Archiv 30. August 2020

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Schwerpunkt: nginx als Webserver, Reverse Proxy und Loadbalancer

Ausgabe September 2020 des IT-Administrator von Seite 74 bis 79

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Webanwendungen und Webservices sind allgegenwärtige und unverzichtbare Dienste, für deren Bereitstellung es leistungsfähige Software bedarf. Lange wurde dabei das Feld vom Apache Webserver dominiert, gefolgt von Microsoft IIS. Doch in den letzten Jahren hat sich nginx einen Namen gemacht. Der schlanke Webserver zeichnet sich besonders durch seine Performance und geringen Ressourcenverbrauch aus. Wir stellen Ihnen die aktuelle stabile Version in verschiedenen Einsatzszenarien vor.

September 2020 / Thomas Zeller
[Rubrik: Schwerpunkt]

Eyes on the Network

Monitoring network traffic with ntopng

Article from ADMIN 58/2020
By Thomas Zeller

The open source ntopng tool provides deep insights into network traffic and supports troubleshooting when network problems occur.

Administrators are well advised to monitor the availability and quality of their networks continuously. The open source ntopng tool has been tried and tested for years. In this article, I investigate how to commission the latest Enterprise version and explore its feature set.

Ntopng was originally developed by Luca Deri, a scientist at the University of Pisa, under the name ntop [1], which explains why the business still operates under the name „ntop di Deri Luca.“ The name ntop is derived from the Unix top program, which lets network administrators view system information related to CPU and memory usage and the currently running processes of a Unix system.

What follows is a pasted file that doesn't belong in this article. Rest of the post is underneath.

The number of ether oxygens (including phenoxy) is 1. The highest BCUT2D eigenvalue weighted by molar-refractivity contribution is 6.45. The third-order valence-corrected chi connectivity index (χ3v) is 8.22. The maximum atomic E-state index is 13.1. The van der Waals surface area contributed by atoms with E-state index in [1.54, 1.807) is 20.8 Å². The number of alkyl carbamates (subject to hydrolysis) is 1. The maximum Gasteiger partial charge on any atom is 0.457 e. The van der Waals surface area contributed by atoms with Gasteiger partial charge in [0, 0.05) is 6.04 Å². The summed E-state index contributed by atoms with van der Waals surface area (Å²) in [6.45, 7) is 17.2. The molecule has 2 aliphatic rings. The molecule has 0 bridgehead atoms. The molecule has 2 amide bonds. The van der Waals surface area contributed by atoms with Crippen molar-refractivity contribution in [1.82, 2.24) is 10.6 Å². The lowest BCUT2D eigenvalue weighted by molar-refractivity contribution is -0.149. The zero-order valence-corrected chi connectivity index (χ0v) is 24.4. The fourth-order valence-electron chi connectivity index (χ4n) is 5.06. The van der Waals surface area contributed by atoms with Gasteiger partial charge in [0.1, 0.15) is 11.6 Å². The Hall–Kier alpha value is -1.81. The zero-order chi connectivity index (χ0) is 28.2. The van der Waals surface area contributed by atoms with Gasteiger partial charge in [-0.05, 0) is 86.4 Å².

In this vein, ntopng is a network top program that lets admins display all the relevant parameters for the connected networks. Ntopng is a passive network monitoring tool that supports statistical evaluation of traffic data on the connected networks; it does not actively intervene in the network traffic (but see the „Layer 7 Manipulation“ box). Ntopng is therefore ideally suited as a tool for administrators wanting to answer, among others, the following questions:

  • What devices are currently on the network?
  • How much traffic do the various devices cause on the network?
  • Which devices are communicating or exchanging data with others (internally and externally)?
  • What kind of bandwidth is used by each device, or which device is currently hogging the Internet connection?
  • What protocols exist on the network, and how is network traffic distributed among them?
  • Is any suspicious data traffic on the network caused by, for example, viruses or Trojans?

Ntopng is ideally suited for monitoring small and medium-sized Class C networks at gigabit speeds but can also be used for monitoring larger networks, given appropriate hardware….